FOR the second year in a row, cases of white terror suspects arrested in the UK have outnumbered those involving ethnic groups.
Official data revealed that 117 white people were arrested on suspicion of terror offences in 2019, against 111 Asian and 21 black suspects.
A Home Office document said: “The proportion of white people arrested exceeded the proportion of Asian people arrested for the second consecutive year, having not done previously since 2004.”
In 2018, of 273 people arrested on suspicion of terror-related activity in the country, 43 per cent had been of white ethnic appearance—an increase of 9 per cent—in comparison with 31.5 per cent Asian suspects.
The spike in figures came after increased police raids against far-right extremists, especially members of the neo-Nazi group National Action, which had been banned in 2016.
Incidentally, just as the Home Office’s latest figures were being analysed, the Met’s Counter Terrorism Command said on Thursday (5) that it had arrested a serving police officer “on suspicion of being a member of a proscribed organisation linked to right wing terrorism”.
The 21-year-old police constable, who worked in Frontline Policing, was arrested under PACE, was arrested from an address in north London, where officers were carrying out searches.
The officer’s status was placed under review, and the matter was referred to the Independent Office of Police Conduct.
Notably, the head of counterterror police, Assistant Commissioner Neil Basu, had declared right-wing extremism as the “fastest-growing” terror threat in the UK last September, adding that intelligence agencies roped in for the first time to assess the issue.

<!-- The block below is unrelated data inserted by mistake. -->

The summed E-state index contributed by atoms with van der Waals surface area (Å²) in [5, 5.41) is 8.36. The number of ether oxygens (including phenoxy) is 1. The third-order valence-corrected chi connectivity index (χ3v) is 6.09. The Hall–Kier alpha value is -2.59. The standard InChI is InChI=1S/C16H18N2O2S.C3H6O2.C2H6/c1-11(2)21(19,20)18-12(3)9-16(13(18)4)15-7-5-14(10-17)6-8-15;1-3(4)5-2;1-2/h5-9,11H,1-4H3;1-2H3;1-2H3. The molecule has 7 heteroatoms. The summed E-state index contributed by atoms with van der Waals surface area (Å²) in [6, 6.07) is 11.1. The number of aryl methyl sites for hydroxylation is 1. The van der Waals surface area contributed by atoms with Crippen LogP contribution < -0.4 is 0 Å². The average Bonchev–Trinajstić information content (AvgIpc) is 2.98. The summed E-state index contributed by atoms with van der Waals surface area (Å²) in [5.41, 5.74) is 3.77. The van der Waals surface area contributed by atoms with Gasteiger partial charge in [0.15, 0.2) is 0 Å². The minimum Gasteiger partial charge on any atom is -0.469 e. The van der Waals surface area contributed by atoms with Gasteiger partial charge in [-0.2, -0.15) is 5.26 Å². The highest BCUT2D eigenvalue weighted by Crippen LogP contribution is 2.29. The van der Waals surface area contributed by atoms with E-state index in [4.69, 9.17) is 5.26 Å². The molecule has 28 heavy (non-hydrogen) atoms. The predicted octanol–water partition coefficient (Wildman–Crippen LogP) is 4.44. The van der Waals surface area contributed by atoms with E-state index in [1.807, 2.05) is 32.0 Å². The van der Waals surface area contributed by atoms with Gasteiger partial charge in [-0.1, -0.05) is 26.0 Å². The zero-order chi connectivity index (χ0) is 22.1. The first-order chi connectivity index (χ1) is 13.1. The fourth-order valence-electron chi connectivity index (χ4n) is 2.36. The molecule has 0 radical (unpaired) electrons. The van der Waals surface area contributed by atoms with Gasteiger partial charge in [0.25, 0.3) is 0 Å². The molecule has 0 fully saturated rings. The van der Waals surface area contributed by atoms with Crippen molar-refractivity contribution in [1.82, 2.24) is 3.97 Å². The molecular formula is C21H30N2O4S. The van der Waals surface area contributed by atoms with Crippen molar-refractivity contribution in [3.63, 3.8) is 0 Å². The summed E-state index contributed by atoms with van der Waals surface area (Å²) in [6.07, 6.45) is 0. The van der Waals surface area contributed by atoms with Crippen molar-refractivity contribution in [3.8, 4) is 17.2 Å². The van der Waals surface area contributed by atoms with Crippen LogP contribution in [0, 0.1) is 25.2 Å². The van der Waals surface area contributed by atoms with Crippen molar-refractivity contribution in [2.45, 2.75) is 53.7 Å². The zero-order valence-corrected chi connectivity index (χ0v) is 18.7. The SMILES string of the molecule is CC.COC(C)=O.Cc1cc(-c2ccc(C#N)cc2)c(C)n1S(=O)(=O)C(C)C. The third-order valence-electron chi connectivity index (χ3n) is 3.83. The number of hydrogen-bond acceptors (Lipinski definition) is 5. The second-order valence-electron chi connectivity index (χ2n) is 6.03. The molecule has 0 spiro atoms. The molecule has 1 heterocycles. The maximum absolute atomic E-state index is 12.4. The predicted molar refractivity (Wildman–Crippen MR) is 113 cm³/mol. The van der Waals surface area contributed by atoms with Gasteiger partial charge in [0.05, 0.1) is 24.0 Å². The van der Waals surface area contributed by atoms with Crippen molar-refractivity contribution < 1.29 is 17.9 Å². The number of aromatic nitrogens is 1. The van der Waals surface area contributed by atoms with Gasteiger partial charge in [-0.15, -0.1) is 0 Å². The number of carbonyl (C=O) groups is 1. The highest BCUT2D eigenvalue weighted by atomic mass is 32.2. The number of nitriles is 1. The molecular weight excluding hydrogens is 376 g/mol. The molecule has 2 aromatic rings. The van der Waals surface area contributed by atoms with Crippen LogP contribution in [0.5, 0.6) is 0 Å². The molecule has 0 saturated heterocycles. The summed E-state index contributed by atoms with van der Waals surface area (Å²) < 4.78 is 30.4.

“The extreme right wing is starting from a very low base but a 17 per cent rise in hate crime should make us all pause for thought,” said Basu at that time.
He added that some of the prevented right-wing plots had been “designed to kill people”.
“When nearly a third of the plots foiled by police and security services since 2017 relate to right-wing ideology, it lays bare why we are taking this so seriously,” he said.
“As a proportion of our overall threat it’s definitely increasing, whereas the Islamist threat is staying the same, albeit at a very high level.”
As per the latest official data, 25 attack plots—including 16 Islamist and 8 far-right—were foiled since March 2017.
Last year, officers arrested 280 terror suspects, two lesser than in 2018.
While under a third of the suspects were charged, about 39 per cent were released with investigations continuing, 23 per cent were freed without charge and 7 per cent faced alternative action.
Director of international security studies at the Royal United Services Institute Raffaello Pantucci noted that white suspects would include “far-right extremists, Muslim converts and people of ‘mixed or unclear’ ideology”.
He also pointed out that the figures available may reflect the “operational capacity” of police.
“This is the number that you will see being dealt with because that’s what the system can handle,” he told the Independent.
“The far-right problem has been increasing—the intelligence services’ decision to focus on them is a reflection of the fact they see a genuine problem escalating and they need to deal with it.”
Deputy Assistant Commissioner Dean Haydon, senior national coordinator for counterterror policing, said the last three months of 2019 saw a surge in overall arrests related to terrorism.
“As we have seen in the last few months, attacks can happen anywhere and at any time without warning,” he said.
“The figures show that the gradual decline in terror-related arrests has continued since 2018, but despite this—and the reduction in the threat level from severe to substantial—the attacks in Fishmongers’ Hall and Streatham demonstrate that we cannot allow ourselves to think this threat has diminished.”
As of December 31, reports said, there were 231 prisoners in custody for terrorism-related offences in Britain, up by nine cases over 2018 figures.
About three-quarters of them held radical Islamic views, 18 per cent far-right and 6 per cent “other ideologies”.